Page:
Google Analytics and other statistical software is based on combining the user agent (operating system, browser), IP and browser cookies to calculate visits on a site. While others are captured for different information, cookies are still the base of elementary web metrics, so it's crucial to understand them and have them under control. I did just that each time I did a test – clean Google's cookies, close the browser, open the browser, check it out. I made a hidden post for testing, one which definitely wouldn't get any other referrers other than me, besides using some old and already forgotten posts I made on Digg months ago and some indexed by Google images. Then I started testing different cases, which would help me understand the behavior of all the above mentioned things.
Referring vs. navigating
The first interesting thing I found out was that Google Analytics knows the difference between clicking on a link and manually navigating to a page by entering the URL in the browser. In the first case it recognizes the referrer, and in other one it doesn't (it is displayed as google / organic in the statistics). This is caused by the referrer information captured in the HTML header of every web page. So, if somebody manually enters your web page's address after seeing a link on Facebook, Facebook won't be counted as a referrer, but if they click on the link, it will be.
I tested a few url shorteners, tinyurl, is.gd, skrci.me and the one Twitter automatically uses (bit.ly). I found out that the ones I manually created and clicked on them inside the URL shortening site showed this site as the referrer. But in the case of Twitter, on which I made a tweet, clicked on the link and deleted it within seconds, Twitter was correctly shown as the referrer, even though the click first went to bit.ly and than to my blog. I went further, created a new shortened URL, put it in a hyperlink on a server, clicked on it, and again, this server was shown as the referrer. Because url shorteners only make the redirect, the click is keeping the original referrer, which enables the referrers to be fully captured, even if they go through the shortened URL.
I use a few Web 2.0 services to promote my blog, and it's been a trend for them to provide toolbars, which display the target site inside the parent site. The main reason for them doing this is to keep users inside their site, and in my opinion, it's annoying and it sucks. But at least it doesn't influence the statistics. I tested this behavior on Digg toolbar and on Google images (without removing or closing the toolbar) and in both cases it worked perfectly – the referrer was correctly recognized. After all, upon technically examining both cases, it's only an iframe opening the designated page below the toolbar, so the target page actually does fully open anyways.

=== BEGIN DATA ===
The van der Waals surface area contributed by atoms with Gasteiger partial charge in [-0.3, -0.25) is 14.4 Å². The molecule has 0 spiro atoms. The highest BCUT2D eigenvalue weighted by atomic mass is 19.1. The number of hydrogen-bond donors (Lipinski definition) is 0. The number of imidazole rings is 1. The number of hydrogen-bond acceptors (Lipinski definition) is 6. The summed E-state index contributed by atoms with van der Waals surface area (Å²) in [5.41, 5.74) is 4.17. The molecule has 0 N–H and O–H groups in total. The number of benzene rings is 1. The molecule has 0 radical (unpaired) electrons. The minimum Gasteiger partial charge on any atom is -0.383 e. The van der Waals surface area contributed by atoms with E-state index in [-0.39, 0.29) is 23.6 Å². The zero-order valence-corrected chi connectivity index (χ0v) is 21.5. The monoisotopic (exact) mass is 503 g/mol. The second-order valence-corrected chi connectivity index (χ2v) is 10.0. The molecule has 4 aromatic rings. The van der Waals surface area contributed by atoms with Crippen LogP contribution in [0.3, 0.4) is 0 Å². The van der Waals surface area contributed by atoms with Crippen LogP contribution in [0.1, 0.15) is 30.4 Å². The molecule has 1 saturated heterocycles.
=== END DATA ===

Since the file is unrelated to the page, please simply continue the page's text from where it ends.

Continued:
The screenshots of Google Analytics below support my theory. In the case of the hidden post, I managed to create the following situations which prove my discussed behaviour of hyperlinks and URL shorteners:
- I clicked on a link from neolab.si (one referrer from neolab.si),
- I manually navigated to the post from neolab.si twice (by entering the url in the browser while being on neolab.si), shown as google / organic,
- I clicked on a shortened link on the is.gd site, later I pasted another is.gd short url directly to my browser (two referrers from is.gd),
- I clicked on a shortened link on the tinyurl site (a referrer from tinyurl),
- I clicked on the automatically bit.ly generated url in a tweet (a referrer from Twitter),
- I generated the skrci.me short url, put it in a hyperlink on localhost and clicked on it (a referrer from localhost).
The second report displays the referrers from Digg and Google images, both services using toolbars. On the first occasion, I opened two different posts inside the Digg toolbar, and on the second, two posts inside Google images toolbar, all of them without closing the toolbar (I went for one post twice, to check out if a session is also created and found out it is). As you can see, the referrers are all there and the toolbars don't corrupt the data in any way.
Look like we don't need to worry about these things anymore. I'm actually quite surprised about finding out the mentioned things work like a charm, not influencing the analysis and statistics in any case. From now on, there can be no more blaming these new features and gadgets on low traffic and weird referrers. The World Wide Web has been well planned and Google Analytics is able to know everything, so if your statistics seem weird, there is probably more chance that you are the one who's wrong.